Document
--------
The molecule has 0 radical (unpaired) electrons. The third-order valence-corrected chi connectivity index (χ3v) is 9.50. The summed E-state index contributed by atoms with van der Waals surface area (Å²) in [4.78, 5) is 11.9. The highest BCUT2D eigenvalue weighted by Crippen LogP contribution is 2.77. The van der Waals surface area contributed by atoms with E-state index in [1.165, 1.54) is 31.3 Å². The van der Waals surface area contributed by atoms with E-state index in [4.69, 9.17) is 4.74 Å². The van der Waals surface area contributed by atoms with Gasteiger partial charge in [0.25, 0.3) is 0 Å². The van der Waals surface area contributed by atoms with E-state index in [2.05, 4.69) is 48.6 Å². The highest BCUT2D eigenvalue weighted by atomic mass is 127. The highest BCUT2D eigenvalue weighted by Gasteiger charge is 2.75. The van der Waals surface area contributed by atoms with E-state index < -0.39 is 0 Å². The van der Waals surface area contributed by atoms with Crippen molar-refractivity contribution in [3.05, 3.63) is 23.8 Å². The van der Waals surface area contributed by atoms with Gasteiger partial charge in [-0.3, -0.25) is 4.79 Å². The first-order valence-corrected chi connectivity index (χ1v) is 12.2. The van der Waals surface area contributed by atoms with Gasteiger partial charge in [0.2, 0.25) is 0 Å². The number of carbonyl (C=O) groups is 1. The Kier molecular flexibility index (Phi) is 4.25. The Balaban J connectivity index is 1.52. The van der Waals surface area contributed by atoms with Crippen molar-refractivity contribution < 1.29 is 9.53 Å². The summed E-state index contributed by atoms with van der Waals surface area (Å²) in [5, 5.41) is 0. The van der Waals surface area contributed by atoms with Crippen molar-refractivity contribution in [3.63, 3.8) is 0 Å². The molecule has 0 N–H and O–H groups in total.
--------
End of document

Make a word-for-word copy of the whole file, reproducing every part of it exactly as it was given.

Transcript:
The molecule has 0 radical (unpaired) electrons. The third-order valence-corrected chi connectivity index (χ3v) is 9.50. The summed E-state index contributed by atoms with van der Waals surface area (Å²) in [4.78, 5) is 11.9. The highest BCUT2D eigenvalue weighted by Crippen LogP contribution is 2.77. The van der Waals surface area contributed by atoms with E-state index in [1.165, 1.54) is 31.3 Å². The van der Waals surface area contributed by atoms with E-state index in [4.69, 9.17) is 4.74 Å². The van der Waals surface area contributed by atoms with Gasteiger partial charge in [0.25, 0.3) is 0 Å². The van der Waals surface area contributed by atoms with E-state index in [2.05, 4.69) is 48.6 Å². The highest BCUT2D eigenvalue weighted by atomic mass is 127. The highest BCUT2D eigenvalue weighted by Gasteiger charge is 2.75. The van der Waals surface area contributed by atoms with E-state index < -0.39 is 0 Å². The van der Waals surface area contributed by atoms with Crippen molar-refractivity contribution in [3.05, 3.63) is 23.8 Å². The van der Waals surface area contributed by atoms with Gasteiger partial charge in [-0.3, -0.25) is 4.79 Å². The first-order valence-corrected chi connectivity index (χ1v) is 12.2. The van der Waals surface area contributed by atoms with Gasteiger partial charge in [0.2, 0.25) is 0 Å². The number of carbonyl (C=O) groups is 1. The Kier molecular flexibility index (Phi) is 4.25. The Balaban J connectivity index is 1.52. The van der Waals surface area contributed by atoms with Crippen molar-refractivity contribution < 1.29 is 9.53 Å². The summed E-state index contributed by atoms with van der Waals surface area (Å²) in [5, 5.41) is 0. The van der Waals surface area contributed by atoms with Crippen molar-refractivity contribution in [3.63, 3.8) is 0 Å². The molecule has 0 N–H and O–H groups in total.